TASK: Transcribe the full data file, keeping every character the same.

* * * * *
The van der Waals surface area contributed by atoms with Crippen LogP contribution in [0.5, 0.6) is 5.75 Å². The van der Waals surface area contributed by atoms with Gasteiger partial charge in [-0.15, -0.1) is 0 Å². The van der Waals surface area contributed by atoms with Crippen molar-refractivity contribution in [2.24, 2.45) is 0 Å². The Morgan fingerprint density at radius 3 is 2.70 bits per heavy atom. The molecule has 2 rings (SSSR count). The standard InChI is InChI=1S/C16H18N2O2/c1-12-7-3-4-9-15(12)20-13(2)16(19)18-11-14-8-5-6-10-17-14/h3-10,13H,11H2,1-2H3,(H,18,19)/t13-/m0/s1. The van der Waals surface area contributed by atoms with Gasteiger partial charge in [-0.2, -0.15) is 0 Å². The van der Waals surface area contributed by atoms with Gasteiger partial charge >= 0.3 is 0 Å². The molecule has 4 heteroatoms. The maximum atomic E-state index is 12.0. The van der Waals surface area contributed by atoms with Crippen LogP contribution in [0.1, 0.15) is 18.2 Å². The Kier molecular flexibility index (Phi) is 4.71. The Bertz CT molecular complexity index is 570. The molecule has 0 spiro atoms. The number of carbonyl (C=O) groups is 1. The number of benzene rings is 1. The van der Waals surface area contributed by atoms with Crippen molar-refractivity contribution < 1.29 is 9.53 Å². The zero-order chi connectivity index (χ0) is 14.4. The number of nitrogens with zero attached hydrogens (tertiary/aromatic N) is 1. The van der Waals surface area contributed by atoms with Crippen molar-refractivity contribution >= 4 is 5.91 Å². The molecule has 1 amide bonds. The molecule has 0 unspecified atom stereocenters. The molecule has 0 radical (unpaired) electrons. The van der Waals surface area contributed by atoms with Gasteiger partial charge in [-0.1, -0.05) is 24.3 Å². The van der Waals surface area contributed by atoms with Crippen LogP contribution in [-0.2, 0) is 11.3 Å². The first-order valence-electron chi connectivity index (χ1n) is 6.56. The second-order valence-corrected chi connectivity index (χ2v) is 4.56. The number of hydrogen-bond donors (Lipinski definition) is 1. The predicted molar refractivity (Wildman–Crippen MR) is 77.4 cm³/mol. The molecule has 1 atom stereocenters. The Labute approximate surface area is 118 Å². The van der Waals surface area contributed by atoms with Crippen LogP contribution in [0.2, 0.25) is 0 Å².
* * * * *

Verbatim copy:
The van der Waals surface area contributed by atoms with Crippen LogP contribution in [0.5, 0.6) is 5.75 Å². The van der Waals surface area contributed by atoms with Gasteiger partial charge in [-0.15, -0.1) is 0 Å². The van der Waals surface area contributed by atoms with Crippen molar-refractivity contribution in [2.24, 2.45) is 0 Å². The Morgan fingerprint density at radius 3 is 2.70 bits per heavy atom. The molecule has 2 rings (SSSR count). The standard InChI is InChI=1S/C16H18N2O2/c1-12-7-3-4-9-15(12)20-13(2)16(19)18-11-14-8-5-6-10-17-14/h3-10,13H,11H2,1-2H3,(H,18,19)/t13-/m0/s1. The van der Waals surface area contributed by atoms with Gasteiger partial charge in [-0.2, -0.15) is 0 Å². The van der Waals surface area contributed by atoms with Gasteiger partial charge >= 0.3 is 0 Å². The molecule has 4 heteroatoms. The maximum atomic E-state index is 12.0. The van der Waals surface area contributed by atoms with Crippen LogP contribution in [0.1, 0.15) is 18.2 Å². The Kier molecular flexibility index (Phi) is 4.71. The Bertz CT molecular complexity index is 570. The molecule has 0 spiro atoms. The number of carbonyl (C=O) groups is 1. The number of benzene rings is 1. The van der Waals surface area contributed by atoms with Crippen molar-refractivity contribution < 1.29 is 9.53 Å². The zero-order chi connectivity index (χ0) is 14.4. The number of nitrogens with zero attached hydrogens (tertiary/aromatic N) is 1. The van der Waals surface area contributed by atoms with Crippen molar-refractivity contribution >= 4 is 5.91 Å². The molecule has 1 amide bonds. The molecule has 0 unspecified atom stereocenters. The molecule has 0 radical (unpaired) electrons. The van der Waals surface area contributed by atoms with Gasteiger partial charge in [-0.1, -0.05) is 24.3 Å². The van der Waals surface area contributed by atoms with Crippen LogP contribution in [-0.2, 0) is 11.3 Å². The first-order valence-electron chi connectivity index (χ1n) is 6.56. The second-order valence-corrected chi connectivity index (χ2v) is 4.56. The number of hydrogen-bond donors (Lipinski definition) is 1. The predicted molar refractivity (Wildman–Crippen MR) is 77.4 cm³/mol. The molecule has 1 atom stereocenters. The Labute approximate surface area is 118 Å². The van der Waals surface area contributed by atoms with Crippen LogP contribution in [0.2, 0.25) is 0 Å².